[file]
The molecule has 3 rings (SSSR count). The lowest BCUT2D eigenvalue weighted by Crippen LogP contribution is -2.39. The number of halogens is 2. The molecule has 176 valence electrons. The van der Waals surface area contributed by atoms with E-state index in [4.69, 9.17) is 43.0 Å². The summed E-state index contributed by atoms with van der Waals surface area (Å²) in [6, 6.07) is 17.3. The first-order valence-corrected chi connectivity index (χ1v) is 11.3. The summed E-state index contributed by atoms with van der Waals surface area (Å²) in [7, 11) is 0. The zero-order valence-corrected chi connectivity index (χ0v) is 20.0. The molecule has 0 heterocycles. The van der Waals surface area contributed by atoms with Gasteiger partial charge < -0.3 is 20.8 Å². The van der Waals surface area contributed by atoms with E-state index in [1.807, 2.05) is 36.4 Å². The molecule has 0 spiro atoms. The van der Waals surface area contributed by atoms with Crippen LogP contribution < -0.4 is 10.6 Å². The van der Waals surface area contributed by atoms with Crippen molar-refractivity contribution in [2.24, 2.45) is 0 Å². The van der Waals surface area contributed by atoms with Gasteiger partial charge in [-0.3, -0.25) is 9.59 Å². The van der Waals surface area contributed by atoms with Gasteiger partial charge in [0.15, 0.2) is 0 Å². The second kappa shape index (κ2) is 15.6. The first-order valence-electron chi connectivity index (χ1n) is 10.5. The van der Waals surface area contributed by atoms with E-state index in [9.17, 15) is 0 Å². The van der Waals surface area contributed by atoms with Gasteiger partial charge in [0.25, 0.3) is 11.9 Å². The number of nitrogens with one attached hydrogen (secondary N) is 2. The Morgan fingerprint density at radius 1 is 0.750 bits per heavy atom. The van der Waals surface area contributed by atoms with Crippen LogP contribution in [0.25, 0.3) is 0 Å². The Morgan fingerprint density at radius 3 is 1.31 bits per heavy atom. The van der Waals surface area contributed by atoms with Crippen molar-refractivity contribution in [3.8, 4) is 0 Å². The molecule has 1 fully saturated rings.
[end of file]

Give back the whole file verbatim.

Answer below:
The molecule has 3 rings (SSSR count). The lowest BCUT2D eigenvalue weighted by Crippen LogP contribution is -2.39. The number of halogens is 2. The molecule has 176 valence electrons. The van der Waals surface area contributed by atoms with E-state index in [4.69, 9.17) is 43.0 Å². The summed E-state index contributed by atoms with van der Waals surface area (Å²) in [6, 6.07) is 17.3. The first-order valence-corrected chi connectivity index (χ1v) is 11.3. The summed E-state index contributed by atoms with van der Waals surface area (Å²) in [7, 11) is 0. The zero-order valence-corrected chi connectivity index (χ0v) is 20.0. The molecule has 0 heterocycles. The van der Waals surface area contributed by atoms with Gasteiger partial charge < -0.3 is 20.8 Å². The van der Waals surface area contributed by atoms with E-state index in [1.807, 2.05) is 36.4 Å². The molecule has 0 spiro atoms. The van der Waals surface area contributed by atoms with Crippen LogP contribution < -0.4 is 10.6 Å². The van der Waals surface area contributed by atoms with Crippen molar-refractivity contribution in [2.24, 2.45) is 0 Å². The van der Waals surface area contributed by atoms with Gasteiger partial charge in [-0.3, -0.25) is 9.59 Å². The van der Waals surface area contributed by atoms with Gasteiger partial charge in [0.15, 0.2) is 0 Å². The second kappa shape index (κ2) is 15.6. The first-order valence-electron chi connectivity index (χ1n) is 10.5. The van der Waals surface area contributed by atoms with E-state index in [9.17, 15) is 0 Å². The van der Waals surface area contributed by atoms with Gasteiger partial charge in [0.25, 0.3) is 11.9 Å². The number of nitrogens with one attached hydrogen (secondary N) is 2. The Morgan fingerprint density at radius 1 is 0.750 bits per heavy atom. The van der Waals surface area contributed by atoms with Crippen LogP contribution in [0.25, 0.3) is 0 Å². The Morgan fingerprint density at radius 3 is 1.31 bits per heavy atom. The van der Waals surface area contributed by atoms with Crippen molar-refractivity contribution in [3.8, 4) is 0 Å². The molecule has 1 fully saturated rings.